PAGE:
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Globalstar Experiences Criticism Gauntlet over French Funding, Consumer Product Business Model

By | March 27, 2009
      Iridium CEO Matt Desch and Inmarsat CEO Andy Sukawaty joined forces in their criticism of Globalstar CEO Jay Monroe and his company’s $574 million financing award from France’s export credit agency, Coface, on the MSUA-6 opening session panel of mobile satellite sector (MSS) CEOs.
          “Congratulations to Jay. He’s a bit cheerier now than he was when we were here last year, but this financing is unusual. … It’s a bailout,” said Desch.
          From the very beginning of the “What’s Next for the Mobile Satellite Industry?” panel, Monroe repeatedly defended his company’s move. “This is not a government subsidy in any way. This is a senior credit facility that has to be repaid with interest equivalent to the funding that Sirius XM received from Liberty Media. This is a natural move for us and strategic for the French government,” said Monroe.
          Commenting on criticism over how the deal may put U.S. manufacturers at a disadvantage since the funding supports French manufacturer Thales Alenia Space, which has contracts with the U.S.-based Globalstar, Monroe said that he, like his colleagues, is a “commercial animal” and will look for the best deal regardless. “The outcome of this financing is seminal for our industry, and is not exclusive for us,” Monroe said.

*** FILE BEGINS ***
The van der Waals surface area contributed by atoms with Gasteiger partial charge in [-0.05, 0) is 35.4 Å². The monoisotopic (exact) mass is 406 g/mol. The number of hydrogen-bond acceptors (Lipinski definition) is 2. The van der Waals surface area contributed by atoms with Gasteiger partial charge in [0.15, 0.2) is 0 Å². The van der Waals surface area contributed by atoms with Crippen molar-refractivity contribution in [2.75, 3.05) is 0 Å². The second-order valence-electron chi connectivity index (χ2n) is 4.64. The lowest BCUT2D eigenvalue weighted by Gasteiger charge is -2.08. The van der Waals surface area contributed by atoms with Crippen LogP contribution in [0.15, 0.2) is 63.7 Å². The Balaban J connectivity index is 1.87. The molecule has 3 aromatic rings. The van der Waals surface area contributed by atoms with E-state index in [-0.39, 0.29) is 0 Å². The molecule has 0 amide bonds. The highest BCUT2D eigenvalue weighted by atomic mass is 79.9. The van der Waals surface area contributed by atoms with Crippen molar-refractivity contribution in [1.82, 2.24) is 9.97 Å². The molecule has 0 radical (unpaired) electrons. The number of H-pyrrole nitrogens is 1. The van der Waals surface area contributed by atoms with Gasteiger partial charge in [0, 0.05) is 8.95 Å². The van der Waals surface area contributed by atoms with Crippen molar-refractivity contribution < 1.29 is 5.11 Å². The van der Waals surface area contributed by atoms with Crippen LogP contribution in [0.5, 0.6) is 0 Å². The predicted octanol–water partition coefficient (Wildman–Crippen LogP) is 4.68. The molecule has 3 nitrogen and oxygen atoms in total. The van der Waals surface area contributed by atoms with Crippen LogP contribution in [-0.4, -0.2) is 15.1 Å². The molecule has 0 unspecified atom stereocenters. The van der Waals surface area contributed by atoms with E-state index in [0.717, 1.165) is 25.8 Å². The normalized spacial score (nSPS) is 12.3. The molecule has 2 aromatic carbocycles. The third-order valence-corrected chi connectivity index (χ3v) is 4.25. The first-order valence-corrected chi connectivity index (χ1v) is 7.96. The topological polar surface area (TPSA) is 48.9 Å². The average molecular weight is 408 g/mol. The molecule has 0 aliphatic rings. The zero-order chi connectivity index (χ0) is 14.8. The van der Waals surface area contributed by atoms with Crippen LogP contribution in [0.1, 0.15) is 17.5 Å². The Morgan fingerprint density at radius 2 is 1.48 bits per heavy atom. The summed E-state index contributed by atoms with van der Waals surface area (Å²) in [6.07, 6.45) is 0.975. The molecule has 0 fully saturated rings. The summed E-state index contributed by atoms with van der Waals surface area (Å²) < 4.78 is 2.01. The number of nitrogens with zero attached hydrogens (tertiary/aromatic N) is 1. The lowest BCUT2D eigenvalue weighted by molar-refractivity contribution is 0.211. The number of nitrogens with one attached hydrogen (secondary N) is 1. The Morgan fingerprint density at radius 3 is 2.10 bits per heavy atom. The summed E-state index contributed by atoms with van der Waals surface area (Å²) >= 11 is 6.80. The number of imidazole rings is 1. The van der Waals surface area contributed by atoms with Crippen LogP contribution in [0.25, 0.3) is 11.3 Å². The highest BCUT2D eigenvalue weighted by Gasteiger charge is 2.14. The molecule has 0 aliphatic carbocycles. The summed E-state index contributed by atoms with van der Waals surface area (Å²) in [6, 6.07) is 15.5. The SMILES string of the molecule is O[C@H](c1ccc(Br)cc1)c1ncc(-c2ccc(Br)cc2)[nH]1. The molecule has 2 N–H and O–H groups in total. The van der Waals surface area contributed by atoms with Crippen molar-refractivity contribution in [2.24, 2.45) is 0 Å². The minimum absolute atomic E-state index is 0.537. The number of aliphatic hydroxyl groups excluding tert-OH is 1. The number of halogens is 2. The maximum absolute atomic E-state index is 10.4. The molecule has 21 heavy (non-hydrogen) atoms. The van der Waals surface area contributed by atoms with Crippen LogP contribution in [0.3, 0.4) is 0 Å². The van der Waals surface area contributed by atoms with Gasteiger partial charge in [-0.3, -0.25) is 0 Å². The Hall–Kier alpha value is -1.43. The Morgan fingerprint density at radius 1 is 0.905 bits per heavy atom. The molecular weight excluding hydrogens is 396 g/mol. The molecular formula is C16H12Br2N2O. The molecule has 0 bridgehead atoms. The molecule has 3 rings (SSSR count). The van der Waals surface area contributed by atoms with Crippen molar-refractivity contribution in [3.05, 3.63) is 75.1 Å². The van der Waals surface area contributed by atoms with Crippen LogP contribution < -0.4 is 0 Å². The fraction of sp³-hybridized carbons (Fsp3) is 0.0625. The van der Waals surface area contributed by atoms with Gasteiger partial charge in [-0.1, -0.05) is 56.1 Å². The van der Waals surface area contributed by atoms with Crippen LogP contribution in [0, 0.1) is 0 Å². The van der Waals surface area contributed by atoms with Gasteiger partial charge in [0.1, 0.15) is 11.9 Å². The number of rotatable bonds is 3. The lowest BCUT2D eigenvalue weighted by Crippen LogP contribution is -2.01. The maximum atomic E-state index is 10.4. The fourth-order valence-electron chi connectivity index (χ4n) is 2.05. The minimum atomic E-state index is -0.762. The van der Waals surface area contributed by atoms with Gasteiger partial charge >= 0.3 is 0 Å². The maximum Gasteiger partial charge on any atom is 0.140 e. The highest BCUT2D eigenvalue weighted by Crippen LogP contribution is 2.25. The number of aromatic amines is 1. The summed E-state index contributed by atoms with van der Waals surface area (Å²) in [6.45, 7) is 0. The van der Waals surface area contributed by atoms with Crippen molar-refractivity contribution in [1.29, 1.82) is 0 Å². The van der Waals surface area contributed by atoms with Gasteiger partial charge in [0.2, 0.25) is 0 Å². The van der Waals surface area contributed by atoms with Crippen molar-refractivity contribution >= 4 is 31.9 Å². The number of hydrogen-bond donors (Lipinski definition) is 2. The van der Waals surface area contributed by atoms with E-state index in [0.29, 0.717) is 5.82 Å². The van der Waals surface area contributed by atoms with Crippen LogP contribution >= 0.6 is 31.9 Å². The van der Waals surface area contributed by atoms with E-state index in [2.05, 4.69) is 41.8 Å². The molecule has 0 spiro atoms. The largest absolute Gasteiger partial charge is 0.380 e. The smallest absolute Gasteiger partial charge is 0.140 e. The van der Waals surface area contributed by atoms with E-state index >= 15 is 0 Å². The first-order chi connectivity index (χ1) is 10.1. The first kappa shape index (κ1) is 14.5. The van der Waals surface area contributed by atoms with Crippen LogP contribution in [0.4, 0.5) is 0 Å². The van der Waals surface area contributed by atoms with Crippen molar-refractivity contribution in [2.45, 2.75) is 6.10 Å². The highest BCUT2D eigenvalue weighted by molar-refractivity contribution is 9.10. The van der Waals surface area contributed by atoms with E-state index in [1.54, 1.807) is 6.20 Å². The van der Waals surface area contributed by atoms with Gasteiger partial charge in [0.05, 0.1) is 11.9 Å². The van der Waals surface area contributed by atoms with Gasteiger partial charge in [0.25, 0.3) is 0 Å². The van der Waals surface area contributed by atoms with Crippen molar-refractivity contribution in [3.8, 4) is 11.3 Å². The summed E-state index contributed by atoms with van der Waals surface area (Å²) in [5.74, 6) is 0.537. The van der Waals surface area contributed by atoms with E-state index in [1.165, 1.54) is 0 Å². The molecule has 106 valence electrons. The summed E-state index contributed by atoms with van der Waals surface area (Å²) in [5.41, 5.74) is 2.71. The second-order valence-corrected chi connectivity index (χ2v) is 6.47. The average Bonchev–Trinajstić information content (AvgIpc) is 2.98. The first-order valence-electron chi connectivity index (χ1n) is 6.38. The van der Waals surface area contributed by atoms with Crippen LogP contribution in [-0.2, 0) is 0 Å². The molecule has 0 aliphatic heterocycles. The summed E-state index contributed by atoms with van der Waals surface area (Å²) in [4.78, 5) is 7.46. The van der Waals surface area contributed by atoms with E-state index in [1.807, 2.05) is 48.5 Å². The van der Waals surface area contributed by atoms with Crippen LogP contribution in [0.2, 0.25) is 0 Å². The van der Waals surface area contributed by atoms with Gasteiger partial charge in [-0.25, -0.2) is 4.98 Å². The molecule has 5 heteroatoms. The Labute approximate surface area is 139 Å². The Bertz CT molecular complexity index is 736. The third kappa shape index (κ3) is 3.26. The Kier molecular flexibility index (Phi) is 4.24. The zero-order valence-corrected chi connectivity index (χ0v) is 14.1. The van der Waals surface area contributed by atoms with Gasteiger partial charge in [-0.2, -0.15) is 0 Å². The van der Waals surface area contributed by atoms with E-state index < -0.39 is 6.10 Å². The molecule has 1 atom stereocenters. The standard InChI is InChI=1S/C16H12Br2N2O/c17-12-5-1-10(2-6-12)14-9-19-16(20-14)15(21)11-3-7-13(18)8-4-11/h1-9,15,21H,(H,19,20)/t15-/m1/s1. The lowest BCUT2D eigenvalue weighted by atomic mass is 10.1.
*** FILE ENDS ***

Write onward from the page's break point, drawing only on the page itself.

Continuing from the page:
While other CEOs on the panel admitted that they would accept such a deal if they were offered it and depending on if they needed the cash, Sukawaty raised suspicions over the terms of the financing. “While, in a sense, it’s a good deal for Globalstar, I don’t understand how or why they received this funding. Globalstar isn’t the type of business with revenues that merit a senior credit loan like this. To not call this a government subsidy — as they say in the United Kingdom — is a bit cheeky,” he said.
          Michael Corkery, acting CEO of ICO, said that while his company was not looking for financing, he is ready to meet with any potential investor. “If I could get credit like what Globalstar got, I would take it,” he said.
          Desch took a shot at Corkery’s response. “Well, Mike, you have a much more immediate need for credit. I will have to say that capital at these interest rates is not only good for Globalstar but good for the whole MSS industry. It opens up the possibility of future funding opportunities if we need it.”
          Orbcomm CEO Marc Eisenberg brought up U.S. manufacturers in his criticism of the deal. “We chose a U.S. manufacturer for our satellites and received $20 million in credit. Our satellites are also smaller and more efficient, but power to Jay and his company for his deal,” said Eisenberg.
          Criticism was not only heard from Globalstar’s competitors but from other sectors as well. Shortly after the funding was announced, Intelsat CEO Dave McGlade told the audience at the SATELLITE 2009 opening panel of fixed satellite services (FSS) CEOs, that government interference of commercial markets would distort competition, especially in Europe. “It’s bad for competition and is unfair to the companies that receive no funding,” said McGlade.
          Tensions were high on the MSS panel, and there was plenty of veiled criticism of business models. Some analysts and executives had projected that Globalstar was on the verge of folding. Iridium has launched vast campaigns to entice Globalstar customers to switch to its service by providing price incentives.